Druva’s latest feature helps protect data stored on its service from ransomware

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Over the years, Druva has developed services for protecting and managing data and tools for governance and compliance. Today, it took that idea one step further when it added ransomware and anomaly detection.

The company decided to develop a ransomware detection tool after finding that customers were using Druva to help manage the ransomware recovery process. Restoring data has always been a Druva strength, and it made sense to put the two together, CEO Jaspreet Singh explained.

“We saw a bunch of customers use the whole notion of data management for malware/ ransomware recovery. Our customers had a malware/ransomware tool and us as recovery, but putting the two together was challenging,” Singh told TechCrunch.

That’s when the company decided it might make sense to build its own anomaly detection tool and move from being purely reactive — helping recover from an incident — to being proactive and helping manage the incident.

Moving into this realm presented challenges for Druva, and they admit it took time to create a system that didn’t produce a lot of false positives. When you are looking for anomalies in a data management tool like Druva, many everyday activities like a system update or a critical eDiscovery action could seem like unusual activity. The key was finding what was actually malware.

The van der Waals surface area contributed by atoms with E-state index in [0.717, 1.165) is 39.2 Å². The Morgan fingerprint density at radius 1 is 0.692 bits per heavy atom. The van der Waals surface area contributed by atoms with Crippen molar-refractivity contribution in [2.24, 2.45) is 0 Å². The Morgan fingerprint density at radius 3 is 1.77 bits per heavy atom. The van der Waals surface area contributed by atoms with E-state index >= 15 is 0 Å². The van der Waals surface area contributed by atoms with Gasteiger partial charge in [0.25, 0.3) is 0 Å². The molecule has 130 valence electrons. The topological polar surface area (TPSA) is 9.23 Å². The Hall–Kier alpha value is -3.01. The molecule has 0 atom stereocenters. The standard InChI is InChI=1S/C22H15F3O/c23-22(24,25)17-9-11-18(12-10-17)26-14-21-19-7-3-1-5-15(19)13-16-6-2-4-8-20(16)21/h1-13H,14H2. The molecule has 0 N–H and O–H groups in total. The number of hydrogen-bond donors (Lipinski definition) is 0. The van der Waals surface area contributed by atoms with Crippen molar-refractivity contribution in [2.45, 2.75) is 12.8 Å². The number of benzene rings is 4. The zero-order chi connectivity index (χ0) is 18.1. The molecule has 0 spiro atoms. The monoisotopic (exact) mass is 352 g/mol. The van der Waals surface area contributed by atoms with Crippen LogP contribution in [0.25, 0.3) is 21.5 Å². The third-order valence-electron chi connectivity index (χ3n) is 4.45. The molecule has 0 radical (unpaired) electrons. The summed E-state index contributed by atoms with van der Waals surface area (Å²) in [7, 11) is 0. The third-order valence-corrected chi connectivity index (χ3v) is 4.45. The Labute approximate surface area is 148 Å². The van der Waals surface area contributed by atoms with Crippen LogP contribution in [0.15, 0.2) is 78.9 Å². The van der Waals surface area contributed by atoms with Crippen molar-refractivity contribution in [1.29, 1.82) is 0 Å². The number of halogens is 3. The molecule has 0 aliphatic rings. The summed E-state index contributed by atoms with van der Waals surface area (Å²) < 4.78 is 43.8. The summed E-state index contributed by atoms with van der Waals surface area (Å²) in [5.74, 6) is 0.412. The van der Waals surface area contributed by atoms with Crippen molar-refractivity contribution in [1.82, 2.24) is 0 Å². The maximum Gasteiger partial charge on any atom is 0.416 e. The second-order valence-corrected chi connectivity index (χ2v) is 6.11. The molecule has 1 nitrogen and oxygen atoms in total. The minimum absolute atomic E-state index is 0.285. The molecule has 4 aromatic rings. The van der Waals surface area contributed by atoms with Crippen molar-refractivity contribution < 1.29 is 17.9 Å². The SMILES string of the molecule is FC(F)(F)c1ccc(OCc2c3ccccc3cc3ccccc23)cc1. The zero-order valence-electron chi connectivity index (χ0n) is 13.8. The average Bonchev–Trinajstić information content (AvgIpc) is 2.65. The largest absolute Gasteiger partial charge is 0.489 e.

The company tapped into machine learning algorithms to help understand the data better and reduce those false positives. “Machine learning is becoming a commodity in 2017. We’re using machine learning for course correction and understanding how the files change, rather than broad stroke anomaly detection focusing on one use case,” Singh said.

While Druva recognizes that it won’t be the first line of defense for bigger companies, it believes having this kind of protection in place will be really valuable for the small to mid-market customers who lack protection and recovery for ransomware attacks, while acting as a secondary line of defense for those that have other tools in place.

“One thing to keep in mind, with ransomware, you need a two-layer approach to protecting the business. Ransomware is created and adapted so fast, it’s hard to keep up protection. We are a second line of defense and providing another tool in the toolbox to help minimize the blast radius of attacks,” Dave Packer, Druva’s VP of corporate and product marketing explained.

Druva was founded in 2008 and has raised $118 million, including its most recent $51 million round last September.

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